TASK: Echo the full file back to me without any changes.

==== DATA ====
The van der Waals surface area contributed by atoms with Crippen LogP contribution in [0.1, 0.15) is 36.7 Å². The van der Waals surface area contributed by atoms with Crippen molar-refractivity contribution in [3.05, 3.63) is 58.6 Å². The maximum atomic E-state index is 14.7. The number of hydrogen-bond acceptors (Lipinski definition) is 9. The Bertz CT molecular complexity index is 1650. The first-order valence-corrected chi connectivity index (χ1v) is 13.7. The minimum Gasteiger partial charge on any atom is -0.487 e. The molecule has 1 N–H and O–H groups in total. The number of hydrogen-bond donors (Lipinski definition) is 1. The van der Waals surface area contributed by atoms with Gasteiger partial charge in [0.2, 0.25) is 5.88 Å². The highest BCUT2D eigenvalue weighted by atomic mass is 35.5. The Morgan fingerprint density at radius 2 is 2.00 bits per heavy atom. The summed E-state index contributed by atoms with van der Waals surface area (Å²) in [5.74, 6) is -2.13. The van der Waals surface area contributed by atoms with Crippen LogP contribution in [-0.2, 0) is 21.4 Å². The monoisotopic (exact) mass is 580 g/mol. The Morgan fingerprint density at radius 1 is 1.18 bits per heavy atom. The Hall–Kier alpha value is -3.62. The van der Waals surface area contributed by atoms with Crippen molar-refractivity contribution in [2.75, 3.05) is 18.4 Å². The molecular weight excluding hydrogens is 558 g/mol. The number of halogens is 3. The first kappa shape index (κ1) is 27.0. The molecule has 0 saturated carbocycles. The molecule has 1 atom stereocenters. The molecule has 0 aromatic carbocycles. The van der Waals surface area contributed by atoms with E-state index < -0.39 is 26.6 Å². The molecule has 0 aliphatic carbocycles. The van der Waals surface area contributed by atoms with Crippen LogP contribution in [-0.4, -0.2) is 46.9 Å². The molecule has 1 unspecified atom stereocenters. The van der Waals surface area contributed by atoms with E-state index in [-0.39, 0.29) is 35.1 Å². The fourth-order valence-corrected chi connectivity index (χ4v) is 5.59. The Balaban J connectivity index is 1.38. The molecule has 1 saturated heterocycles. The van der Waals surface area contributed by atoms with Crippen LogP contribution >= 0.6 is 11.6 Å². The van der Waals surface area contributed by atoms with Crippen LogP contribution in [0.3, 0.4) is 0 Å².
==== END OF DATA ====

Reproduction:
The van der Waals surface area contributed by atoms with Crippen LogP contribution in [0.1, 0.15) is 36.7 Å². The van der Waals surface area contributed by atoms with Crippen molar-refractivity contribution in [3.05, 3.63) is 58.6 Å². The maximum atomic E-state index is 14.7. The number of hydrogen-bond acceptors (Lipinski definition) is 9. The Bertz CT molecular complexity index is 1650. The first-order valence-corrected chi connectivity index (χ1v) is 13.7. The minimum Gasteiger partial charge on any atom is -0.487 e. The molecule has 1 N–H and O–H groups in total. The number of hydrogen-bond donors (Lipinski definition) is 1. The van der Waals surface area contributed by atoms with Gasteiger partial charge in [0.2, 0.25) is 5.88 Å². The highest BCUT2D eigenvalue weighted by atomic mass is 35.5. The Morgan fingerprint density at radius 2 is 2.00 bits per heavy atom. The summed E-state index contributed by atoms with van der Waals surface area (Å²) in [5.74, 6) is -2.13. The van der Waals surface area contributed by atoms with Crippen LogP contribution in [-0.2, 0) is 21.4 Å². The monoisotopic (exact) mass is 580 g/mol. The Morgan fingerprint density at radius 1 is 1.18 bits per heavy atom. The Hall–Kier alpha value is -3.62. The van der Waals surface area contributed by atoms with Crippen molar-refractivity contribution in [2.75, 3.05) is 18.4 Å². The molecular weight excluding hydrogens is 558 g/mol. The number of halogens is 3. The first kappa shape index (κ1) is 27.0. The molecule has 0 saturated carbocycles. The molecule has 1 atom stereocenters. The molecule has 0 aromatic carbocycles. The van der Waals surface area contributed by atoms with E-state index < -0.39 is 26.6 Å². The molecule has 0 aliphatic carbocycles. The van der Waals surface area contributed by atoms with Crippen LogP contribution in [-0.4, -0.2) is 46.9 Å². The molecule has 1 unspecified atom stereocenters. The van der Waals surface area contributed by atoms with E-state index in [-0.39, 0.29) is 35.1 Å². The fourth-order valence-corrected chi connectivity index (χ4v) is 5.59. The Balaban J connectivity index is 1.38. The molecule has 1 saturated heterocycles. The van der Waals surface area contributed by atoms with Crippen LogP contribution >= 0.6 is 11.6 Å². The van der Waals surface area contributed by atoms with Crippen LogP contribution in [0.3, 0.4) is 0 Å².